Manuel de Falla’s Tanz des Mullers is a good example of how Tarrega opened the door to a more rustic and Hispanic sound. The principal organiser of ‘El Concurso del Cante Jondo’ (Contest of the Deep Song), a celebration of the art of flamenco held in Granada on Corpus Christi, de Falla stated that: ‘The excellence of natural Andalusian melody is revealed by the fact that it is the only music continuously and abundantly used by foreign composers’. Attempting to restore purity, Moorish essences and enthusiasm in this style of music, de Falla and the poet Federico Garcia Lorca suggested that the most authentic and imaginative melodies flower from the stem of folkloric tradition.
Tarrega’s Recuerdos de la Alhambra allows Hoppstock to showcase his impeccable tremolo where a single note is plucked consecutively in quick succession to result in the illusion of one long sustained note, as the thumb plays a counter-melody. Moving from A minor to A major, the melancholy of this piece is resolved through an uplifting key change.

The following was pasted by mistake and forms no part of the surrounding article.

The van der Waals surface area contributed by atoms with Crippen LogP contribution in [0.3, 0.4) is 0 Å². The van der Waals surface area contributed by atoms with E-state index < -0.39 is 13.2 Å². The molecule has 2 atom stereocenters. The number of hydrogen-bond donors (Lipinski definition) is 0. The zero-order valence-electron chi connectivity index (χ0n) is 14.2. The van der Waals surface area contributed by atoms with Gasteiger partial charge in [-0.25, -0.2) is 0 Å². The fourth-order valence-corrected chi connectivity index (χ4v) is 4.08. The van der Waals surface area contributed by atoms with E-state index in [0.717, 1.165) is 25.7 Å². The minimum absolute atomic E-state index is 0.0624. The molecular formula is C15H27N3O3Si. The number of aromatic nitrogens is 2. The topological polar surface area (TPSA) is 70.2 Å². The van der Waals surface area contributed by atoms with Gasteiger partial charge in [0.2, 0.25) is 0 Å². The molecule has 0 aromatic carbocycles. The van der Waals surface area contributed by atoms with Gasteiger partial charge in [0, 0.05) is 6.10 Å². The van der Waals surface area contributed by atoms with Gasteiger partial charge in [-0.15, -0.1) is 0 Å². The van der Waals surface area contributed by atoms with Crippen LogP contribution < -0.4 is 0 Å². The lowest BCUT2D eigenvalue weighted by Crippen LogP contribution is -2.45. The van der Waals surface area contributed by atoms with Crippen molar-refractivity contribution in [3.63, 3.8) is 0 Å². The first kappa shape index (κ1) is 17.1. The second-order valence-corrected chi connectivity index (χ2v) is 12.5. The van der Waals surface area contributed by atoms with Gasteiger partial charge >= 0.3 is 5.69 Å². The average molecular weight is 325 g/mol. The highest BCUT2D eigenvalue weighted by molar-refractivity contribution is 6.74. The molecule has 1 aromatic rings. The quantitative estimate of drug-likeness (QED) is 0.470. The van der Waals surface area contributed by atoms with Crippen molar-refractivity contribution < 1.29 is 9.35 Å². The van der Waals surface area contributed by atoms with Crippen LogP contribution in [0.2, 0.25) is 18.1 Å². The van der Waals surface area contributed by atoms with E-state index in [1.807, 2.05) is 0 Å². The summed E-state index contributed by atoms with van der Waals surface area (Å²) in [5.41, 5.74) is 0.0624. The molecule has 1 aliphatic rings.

A composer of operas and often associated with the zarzuela — a Spanish lyric-drama that alternates between sung and spoken scenes, the former incorporating both operatic and popular song and dance — Federico Moreno-Torroba’s works for guitar traverse a musical vocabulary peppered with experimentation and avant-garde improvisation. Often described as ‘castizo’, Moreno-Torroba’s style blends folk elements extracted from the traditions of Iberian culture amalgamated with an evocative infusion of a specific place, mood or type of dance. Hoppstock extrapolates this richness through the energy and poetic sensibility of Fandanguillo and Nocturno. From his Suite Castellana, Moreno-Torroba’s Fandanguillo is played with passion and integrity. The candour and intimacy of the more well-known Nocturno exposes the melancholy confessional nature of the music. Using the different textures of the classical guitar, Hoppstock produces a timeless sound as he floods each piece with light.